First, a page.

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Marketing Yourself – Writing a Resume and Building your Image

September 25, 2009

Now that you have decided what you want to do, here are some tips to get your “marketing” materials ready. 

1.  Clean up everything people will see about you.  Start with your social networking sites and make sure your MySpace, Facebook and Twitter pages are in good shape.  You do not want a potential employer to see or hear about your wild weekend or your opinions about everything – especially if they are constantly negative, political or religious.

2.  Create an excellent LinkedIn profile and get connected to current and past coworkers, managers, recruiters, college friends, user group friends, etc.  It is important to build a good network so that people can find you and you can find the people you want.  I would make your profile like your resume with good details for your most recent positions (last five years is enough) with responsibilities, technologies, etc.  Try to get a couple of recommendations from co-workers, managers, vendors, clients, etc.  Include your picture – it doesn’t really matter what you look like, it’s just that people like to see who they are working with when they can.  Make sure the picture is professional in nature.  Have someone else read it for mistakes and make sure that your message is clear.  Make sure that you mark your profile that you are open to job opportunities, introductions, etc.

3.  Make sure your contact information is professional – an email address that you check often and a voicemail.  It is cute to have kids on your voicemail, but not when you are looking for a new job.  And your buddies might love your funny email address, but it might not suit everyone’s tastes. 

4.  Create a clean, complete, chronological and informative resume.  Include your professional email, cell/home phone and your LinkedIn link (this is on your profile page).  If you blog or tweet professionally, then include that as well.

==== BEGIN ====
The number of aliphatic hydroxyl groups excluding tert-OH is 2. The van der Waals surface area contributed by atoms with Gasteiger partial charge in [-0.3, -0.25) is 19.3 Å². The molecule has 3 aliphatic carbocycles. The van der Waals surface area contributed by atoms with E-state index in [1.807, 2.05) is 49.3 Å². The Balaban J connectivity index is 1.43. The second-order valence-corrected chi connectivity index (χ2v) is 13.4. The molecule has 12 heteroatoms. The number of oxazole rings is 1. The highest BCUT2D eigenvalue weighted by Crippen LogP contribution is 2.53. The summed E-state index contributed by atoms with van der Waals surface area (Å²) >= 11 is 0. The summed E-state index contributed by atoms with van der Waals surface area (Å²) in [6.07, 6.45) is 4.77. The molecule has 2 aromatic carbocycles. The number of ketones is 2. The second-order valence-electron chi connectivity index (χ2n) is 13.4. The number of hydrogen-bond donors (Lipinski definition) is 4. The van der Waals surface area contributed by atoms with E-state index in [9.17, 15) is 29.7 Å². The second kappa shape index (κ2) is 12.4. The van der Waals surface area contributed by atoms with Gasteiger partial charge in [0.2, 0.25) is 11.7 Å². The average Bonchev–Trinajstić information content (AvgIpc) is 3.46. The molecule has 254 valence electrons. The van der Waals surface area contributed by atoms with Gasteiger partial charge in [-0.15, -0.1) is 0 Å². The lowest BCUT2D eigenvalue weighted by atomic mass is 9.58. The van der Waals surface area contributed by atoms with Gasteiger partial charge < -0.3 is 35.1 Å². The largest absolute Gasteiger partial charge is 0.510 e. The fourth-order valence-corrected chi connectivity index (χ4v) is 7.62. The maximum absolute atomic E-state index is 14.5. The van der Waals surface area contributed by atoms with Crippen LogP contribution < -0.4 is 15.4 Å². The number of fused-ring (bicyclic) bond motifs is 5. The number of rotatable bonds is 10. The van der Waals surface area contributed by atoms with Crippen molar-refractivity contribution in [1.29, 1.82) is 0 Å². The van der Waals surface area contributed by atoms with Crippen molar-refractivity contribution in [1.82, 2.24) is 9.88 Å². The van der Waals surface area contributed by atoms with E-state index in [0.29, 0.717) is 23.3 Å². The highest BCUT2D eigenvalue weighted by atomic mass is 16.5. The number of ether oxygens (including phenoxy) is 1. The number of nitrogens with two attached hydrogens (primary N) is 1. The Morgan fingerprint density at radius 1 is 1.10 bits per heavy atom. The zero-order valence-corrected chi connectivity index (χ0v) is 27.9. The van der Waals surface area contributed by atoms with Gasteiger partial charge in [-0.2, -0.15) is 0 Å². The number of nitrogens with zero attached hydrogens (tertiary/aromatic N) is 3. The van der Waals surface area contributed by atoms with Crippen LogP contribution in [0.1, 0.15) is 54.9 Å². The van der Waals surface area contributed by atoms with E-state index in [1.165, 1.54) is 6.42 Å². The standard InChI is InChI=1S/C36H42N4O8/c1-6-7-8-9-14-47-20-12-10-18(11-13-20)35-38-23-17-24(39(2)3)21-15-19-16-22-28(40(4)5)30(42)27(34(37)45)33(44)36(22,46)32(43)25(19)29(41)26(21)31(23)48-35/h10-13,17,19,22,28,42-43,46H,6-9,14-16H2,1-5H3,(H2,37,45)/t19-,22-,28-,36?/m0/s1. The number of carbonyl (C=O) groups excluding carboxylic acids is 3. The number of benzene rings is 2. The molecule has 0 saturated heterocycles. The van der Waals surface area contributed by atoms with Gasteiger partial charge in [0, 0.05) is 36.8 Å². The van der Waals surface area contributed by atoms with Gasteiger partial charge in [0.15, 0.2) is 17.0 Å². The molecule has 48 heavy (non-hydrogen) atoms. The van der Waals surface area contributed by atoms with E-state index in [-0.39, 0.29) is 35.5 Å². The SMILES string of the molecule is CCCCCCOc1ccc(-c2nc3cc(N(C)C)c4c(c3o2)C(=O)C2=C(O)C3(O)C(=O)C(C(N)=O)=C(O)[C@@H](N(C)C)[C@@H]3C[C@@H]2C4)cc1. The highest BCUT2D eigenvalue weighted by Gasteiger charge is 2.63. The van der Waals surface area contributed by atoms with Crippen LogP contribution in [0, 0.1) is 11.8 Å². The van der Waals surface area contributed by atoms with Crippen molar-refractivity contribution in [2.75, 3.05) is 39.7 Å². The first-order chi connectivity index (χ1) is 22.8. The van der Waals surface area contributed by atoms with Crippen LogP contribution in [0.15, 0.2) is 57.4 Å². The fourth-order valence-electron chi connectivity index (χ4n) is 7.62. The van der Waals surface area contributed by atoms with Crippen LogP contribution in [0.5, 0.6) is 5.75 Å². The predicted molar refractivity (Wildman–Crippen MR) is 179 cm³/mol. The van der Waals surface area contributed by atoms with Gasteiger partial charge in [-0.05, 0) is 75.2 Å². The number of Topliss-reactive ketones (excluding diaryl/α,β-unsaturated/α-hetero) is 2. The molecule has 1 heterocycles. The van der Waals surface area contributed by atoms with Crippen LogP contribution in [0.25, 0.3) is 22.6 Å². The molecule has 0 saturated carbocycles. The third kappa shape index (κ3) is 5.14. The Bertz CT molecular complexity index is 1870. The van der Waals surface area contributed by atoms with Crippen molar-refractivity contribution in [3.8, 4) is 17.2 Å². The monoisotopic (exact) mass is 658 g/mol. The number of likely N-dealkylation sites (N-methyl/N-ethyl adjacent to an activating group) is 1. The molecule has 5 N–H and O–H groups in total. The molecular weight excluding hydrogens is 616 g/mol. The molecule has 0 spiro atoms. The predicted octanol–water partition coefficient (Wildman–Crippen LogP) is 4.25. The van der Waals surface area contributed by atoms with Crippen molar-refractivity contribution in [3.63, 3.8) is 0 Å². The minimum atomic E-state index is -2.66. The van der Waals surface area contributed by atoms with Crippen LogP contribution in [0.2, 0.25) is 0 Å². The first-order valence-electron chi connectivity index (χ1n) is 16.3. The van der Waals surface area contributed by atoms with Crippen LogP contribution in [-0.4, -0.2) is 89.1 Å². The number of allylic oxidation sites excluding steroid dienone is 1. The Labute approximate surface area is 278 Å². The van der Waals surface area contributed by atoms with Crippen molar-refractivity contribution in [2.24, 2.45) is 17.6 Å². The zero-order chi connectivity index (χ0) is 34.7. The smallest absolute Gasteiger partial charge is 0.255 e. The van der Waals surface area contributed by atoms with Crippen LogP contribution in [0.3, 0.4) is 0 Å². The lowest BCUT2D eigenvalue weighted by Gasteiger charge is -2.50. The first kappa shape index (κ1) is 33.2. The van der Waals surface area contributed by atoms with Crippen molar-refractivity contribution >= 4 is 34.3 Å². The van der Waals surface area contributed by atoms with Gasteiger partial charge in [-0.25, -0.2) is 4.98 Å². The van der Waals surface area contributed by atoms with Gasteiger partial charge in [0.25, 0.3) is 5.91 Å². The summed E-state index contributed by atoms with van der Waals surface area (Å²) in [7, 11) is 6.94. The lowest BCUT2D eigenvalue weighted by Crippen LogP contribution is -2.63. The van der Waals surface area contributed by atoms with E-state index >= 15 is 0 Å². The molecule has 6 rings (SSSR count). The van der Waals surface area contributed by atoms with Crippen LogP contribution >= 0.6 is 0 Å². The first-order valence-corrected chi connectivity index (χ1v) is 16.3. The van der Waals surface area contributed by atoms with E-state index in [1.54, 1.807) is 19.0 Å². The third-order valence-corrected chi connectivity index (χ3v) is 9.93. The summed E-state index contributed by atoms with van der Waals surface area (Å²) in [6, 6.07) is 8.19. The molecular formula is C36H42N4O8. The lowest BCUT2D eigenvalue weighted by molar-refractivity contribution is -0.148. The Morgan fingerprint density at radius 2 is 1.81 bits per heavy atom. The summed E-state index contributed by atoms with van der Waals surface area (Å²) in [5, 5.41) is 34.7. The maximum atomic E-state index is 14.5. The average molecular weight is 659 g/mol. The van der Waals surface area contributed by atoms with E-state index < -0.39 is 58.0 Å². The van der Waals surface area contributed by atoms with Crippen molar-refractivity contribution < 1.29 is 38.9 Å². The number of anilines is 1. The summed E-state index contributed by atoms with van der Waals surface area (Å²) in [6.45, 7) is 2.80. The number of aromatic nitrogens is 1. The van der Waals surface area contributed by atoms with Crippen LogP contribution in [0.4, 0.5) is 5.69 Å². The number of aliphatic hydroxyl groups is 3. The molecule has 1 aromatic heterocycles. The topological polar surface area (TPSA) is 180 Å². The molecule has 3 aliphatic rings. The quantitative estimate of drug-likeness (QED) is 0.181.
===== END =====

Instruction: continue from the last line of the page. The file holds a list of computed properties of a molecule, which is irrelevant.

I wouldn’t go beyond three pages and you can truncate positions that are more than seven years old with a short description with the company name, dates, your title and a sentence or two to describe your responsibilities. 

Do not include an objective, but do include a Professional Summary.  This is your “elevator pitch” if someone asks you “what do you do at work?”.  I would keep this to 4-5 sentences and it should be an excellent summary of what you bring to the table.

I like the education and/or certifications to follow the Professional Summary – especially if you have a degree from a good college. 

Each description should show the company (and a brief description of what that company does if it is not a well-known company), the dates (include the months), your title and a description of your responsibilities.  For developers, this would mean what applications you developed, and the technologies, methodologies and tools that were used.  You can include a technical summary after each job description if there were a lot of different tools, but still include the languages, databases, etc. when you describe the application.  If you are a manager, talk about the teams you managed, your responsibilities, the technical environment, the methodologies used and the applications/industry.  Use verbs that show success – built, sold, shipped, implemented, designed, developed, etc.

List your accomplishments – if you can quantify results such as money saved, faster turnaround, etc., then include those first.  Add any projects that you would want to discuss in an interview that shows what you can do and where you bring value.  Include any awards or honors you received.  Bullets are best for this for this section and try to keep to a max of 3-4 for each position. 

Spell check!  Grammar check!  If English is not your first language, have someone else read it to make sure it flows correctly.

Customize your resume.  You may have several versions of your resume that focus on different skills,  projects, industries, applications, etc. that directly correlate to the position for which you are applying.  

I tend to shy away from hobbies unless they are things you are truly passionate about and show something about your work ethic or character like being a volunteer, Eagle Scout, marathon runner, etc..  Although, be careful, some might read that you have too much going on to fully dedicate yourself to the job. 

Develop a strong cover letter for each position.  This is an opportunity to quickly summarize why you are a fit and sell yourself.  Your resume must back up whatever you say in the cover letter.  This needs to be customized and tailored for each position.  

This is a great start and I will follow up with more ideas soon!

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